So, quite early in the film, Indiana Jones escapes from a U.S. military warehouse at night on a remote base in Nevada, where he’s been taken by alien-obsessed Russian captors. After the sun comes up the next morning, he finds himself climbing over a fence into a cul-de-sac of detached houses.
It’s a suburb in the middle of nowhere, impeccably maintained.
He knocks on one of the doors, hears nothing, and so goes inside, calling for help. A TV is blaring in the other room – but when Indiana Jones walks through to the front of the house, he finds that the house is full of mannequins.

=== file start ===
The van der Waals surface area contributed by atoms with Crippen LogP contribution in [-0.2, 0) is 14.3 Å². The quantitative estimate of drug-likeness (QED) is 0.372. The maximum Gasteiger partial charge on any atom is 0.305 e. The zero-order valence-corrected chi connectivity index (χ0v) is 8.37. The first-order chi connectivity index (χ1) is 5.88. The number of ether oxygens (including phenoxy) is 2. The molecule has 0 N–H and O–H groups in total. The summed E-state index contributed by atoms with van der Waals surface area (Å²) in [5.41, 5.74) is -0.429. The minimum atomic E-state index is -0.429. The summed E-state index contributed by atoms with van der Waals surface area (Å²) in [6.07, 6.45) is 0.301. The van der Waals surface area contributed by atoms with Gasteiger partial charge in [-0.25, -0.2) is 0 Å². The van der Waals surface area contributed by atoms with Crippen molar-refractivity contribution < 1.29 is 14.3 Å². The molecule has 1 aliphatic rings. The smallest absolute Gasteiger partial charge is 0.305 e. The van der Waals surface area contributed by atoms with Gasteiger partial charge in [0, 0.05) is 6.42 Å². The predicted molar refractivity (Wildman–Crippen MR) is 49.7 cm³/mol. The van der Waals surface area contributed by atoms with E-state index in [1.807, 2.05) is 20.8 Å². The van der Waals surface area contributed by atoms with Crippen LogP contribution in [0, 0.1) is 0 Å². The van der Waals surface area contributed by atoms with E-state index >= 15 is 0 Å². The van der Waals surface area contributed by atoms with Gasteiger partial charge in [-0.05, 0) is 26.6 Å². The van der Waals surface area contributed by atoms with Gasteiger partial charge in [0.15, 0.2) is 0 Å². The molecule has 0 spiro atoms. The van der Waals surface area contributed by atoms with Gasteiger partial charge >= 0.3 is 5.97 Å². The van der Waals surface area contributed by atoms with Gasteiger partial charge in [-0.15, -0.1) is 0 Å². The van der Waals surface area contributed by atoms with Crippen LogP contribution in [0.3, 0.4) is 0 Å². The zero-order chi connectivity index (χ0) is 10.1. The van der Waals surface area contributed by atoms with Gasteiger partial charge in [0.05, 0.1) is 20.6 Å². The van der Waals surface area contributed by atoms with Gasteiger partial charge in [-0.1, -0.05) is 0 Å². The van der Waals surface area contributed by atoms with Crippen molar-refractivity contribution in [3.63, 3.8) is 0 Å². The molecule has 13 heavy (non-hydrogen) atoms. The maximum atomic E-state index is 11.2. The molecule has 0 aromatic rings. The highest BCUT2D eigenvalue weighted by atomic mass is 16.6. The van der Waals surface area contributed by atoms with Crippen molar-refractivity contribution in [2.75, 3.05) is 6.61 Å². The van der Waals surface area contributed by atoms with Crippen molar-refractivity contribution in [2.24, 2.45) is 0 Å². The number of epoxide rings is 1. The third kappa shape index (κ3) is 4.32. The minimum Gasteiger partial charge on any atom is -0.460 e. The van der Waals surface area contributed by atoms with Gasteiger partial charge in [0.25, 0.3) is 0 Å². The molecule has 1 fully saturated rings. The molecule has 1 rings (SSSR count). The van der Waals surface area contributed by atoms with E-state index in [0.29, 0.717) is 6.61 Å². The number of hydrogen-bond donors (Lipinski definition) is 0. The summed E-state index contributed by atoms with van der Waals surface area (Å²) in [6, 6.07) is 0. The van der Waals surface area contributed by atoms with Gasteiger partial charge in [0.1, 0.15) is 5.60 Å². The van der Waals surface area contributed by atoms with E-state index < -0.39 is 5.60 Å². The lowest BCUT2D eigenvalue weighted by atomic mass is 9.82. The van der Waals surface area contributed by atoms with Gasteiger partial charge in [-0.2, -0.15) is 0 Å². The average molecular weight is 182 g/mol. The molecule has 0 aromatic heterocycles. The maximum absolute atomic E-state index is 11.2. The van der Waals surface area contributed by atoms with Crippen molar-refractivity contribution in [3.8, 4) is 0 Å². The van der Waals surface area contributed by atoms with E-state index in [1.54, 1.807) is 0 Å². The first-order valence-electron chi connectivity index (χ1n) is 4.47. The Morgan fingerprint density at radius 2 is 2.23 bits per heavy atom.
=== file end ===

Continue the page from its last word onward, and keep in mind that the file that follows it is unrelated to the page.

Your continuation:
There are mannequins watching TV – fake, plastic people with their eyes fixed to the screen.
So he goes out onto the street – and the street, too, is lined with mannequins, little brown-haired kids on bikes and men outside in driveways as if to wash their family cars.
And then a distant, amplified voice booms out over the roar of an air raid siren: the weapons test will begin in ten… nine… eight…
Because he’s just walked into an atomic bomb testing village – and now he has to find someplace to hide.